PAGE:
Archives can be decolonised and made more attractive and accessible to all communities. Researchers and archivists must work together to achieve this.

<< back to part I of the article

Peers, L. and Brown, A. K. (2009), ‘“Just By Bringing These Photographs..”: On the Other Meanings of Anthropological Images’, in Elizabeth Edwards and Christopher Morton (eds.), Photography, Anthropology and History: Expanding the Frame (Farnham, Ashgate).

Decolonising the Archive: Responsibilities for Researchers and Archive Professionals (Part I)


Researchers and archivists working on colonial collections face a number of challenges arising from the historical contexts of these materials: where they came from, how they were brought together (or separated), and who has been their custodian. In these circumstances, it is important that contemporary professionals do not repeat or entrench the mistakes of the past. In today’s climate, where it is no longer possible to ignore or silence the debates around decolonising collections and the repatriation of objects, high-profile institutions are having to act, and researchers and archive professionals have a responsibility to respond to the missteps of past generations.

Firstly, we must share the archives we use or care for with the people to whom they relate, allowing them to access what was lost or in most cases taken from them. Secondly, we have a responsibility to re-connect archives that have been dispersed and disrupted by colonialism. Finally, we have to write responsibly: rather than absorbing the errors of the past, we need to correct them. Researchers and archivists need to work together to fulfil these responsibilities, and this article outlines some ways to do so, with examples from both my own research and the wider field.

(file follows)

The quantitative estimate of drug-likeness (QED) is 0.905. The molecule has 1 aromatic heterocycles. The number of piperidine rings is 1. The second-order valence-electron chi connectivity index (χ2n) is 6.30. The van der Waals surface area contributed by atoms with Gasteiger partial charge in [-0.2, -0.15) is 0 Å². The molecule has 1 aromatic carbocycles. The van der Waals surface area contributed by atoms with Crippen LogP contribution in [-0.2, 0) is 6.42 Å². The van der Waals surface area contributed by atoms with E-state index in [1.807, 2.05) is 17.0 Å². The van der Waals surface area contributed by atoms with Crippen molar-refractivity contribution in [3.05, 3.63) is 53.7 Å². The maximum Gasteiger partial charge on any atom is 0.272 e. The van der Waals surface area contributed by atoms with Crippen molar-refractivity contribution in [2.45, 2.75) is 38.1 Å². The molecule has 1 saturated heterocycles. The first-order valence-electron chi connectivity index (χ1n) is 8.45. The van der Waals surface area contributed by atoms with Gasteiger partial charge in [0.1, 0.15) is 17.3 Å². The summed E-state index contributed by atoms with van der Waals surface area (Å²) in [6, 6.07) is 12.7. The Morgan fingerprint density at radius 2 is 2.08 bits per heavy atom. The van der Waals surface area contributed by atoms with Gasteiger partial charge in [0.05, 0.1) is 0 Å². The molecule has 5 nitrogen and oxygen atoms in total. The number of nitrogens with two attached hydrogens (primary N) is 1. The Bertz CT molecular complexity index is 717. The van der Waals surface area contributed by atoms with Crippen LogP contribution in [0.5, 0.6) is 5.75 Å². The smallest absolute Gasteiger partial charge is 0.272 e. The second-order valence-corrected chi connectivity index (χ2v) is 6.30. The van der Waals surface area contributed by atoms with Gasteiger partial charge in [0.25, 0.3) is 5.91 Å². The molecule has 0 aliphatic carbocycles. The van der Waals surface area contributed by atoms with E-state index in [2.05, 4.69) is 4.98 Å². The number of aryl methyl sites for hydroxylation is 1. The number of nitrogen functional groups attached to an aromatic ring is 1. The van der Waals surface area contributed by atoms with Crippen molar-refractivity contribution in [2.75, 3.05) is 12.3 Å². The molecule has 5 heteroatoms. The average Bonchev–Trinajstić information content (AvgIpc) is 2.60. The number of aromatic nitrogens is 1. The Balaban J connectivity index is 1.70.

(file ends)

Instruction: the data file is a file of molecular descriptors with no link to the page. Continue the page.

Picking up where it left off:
Share your archive with the people it relates to. Connect them with what they have lost/what has been taken from them.

The clearest and most radical way to connect audiences in former colonies with what they have lost is the repatriation and restitution of objects. Several institutions have begun to explore this. Recently the National Army Museum in London returned locks of hair belonging to Emperor Tewodros II of Ethiopia. Similarly, among a number of projects, the Pitt Rivers Museum in Oxford is engaged in an ongoing collaboration with the Maasai community, which has so far led not only to the repatriation of objects but also to a re-framing of how other objects are described and displayed.

Like museums, archives are also repositories of items such as documents, photographs, and letters. They too should work with researchers to determine how their collections may have created noticeable and unjust absences elsewhere. In some cases, it may be necessary to ‘return’ items or at least replicate and make them accessible to the communities from which they were (sometimes forcibly) removed. Archives may hold the letters of someone’s relatives, photographs of their ancestors, or documents that give otherwise lost insights into their family history, good or bad.

This was the case when Elizabeth Blackwood, an Oxford researcher, took referentially anthropometric photographs of the Kainai people of Alberta, Canada, back to that community during a visual repatriation project. The photographs allowed the Kainai people to tell stories of their past without using ‘the words of the white man’ which were the only previous physical records. Attaching their own stories to the photographs helped them to preserve their histories (Peers and Brown, 2009, p. 266). Many of the repatriated photographs are now used in genealogical histories and act as visual prompts for stories that were usually oral. Elizabeth Edwards writes that ‘visual repatriation is about finding a present for historical photographs’ and that working with photographs in this way also helps to democratise the use of collections, forcing institutions to reconsider whether they are the true owners of such items (Peers and Brown, 2009, p. 266).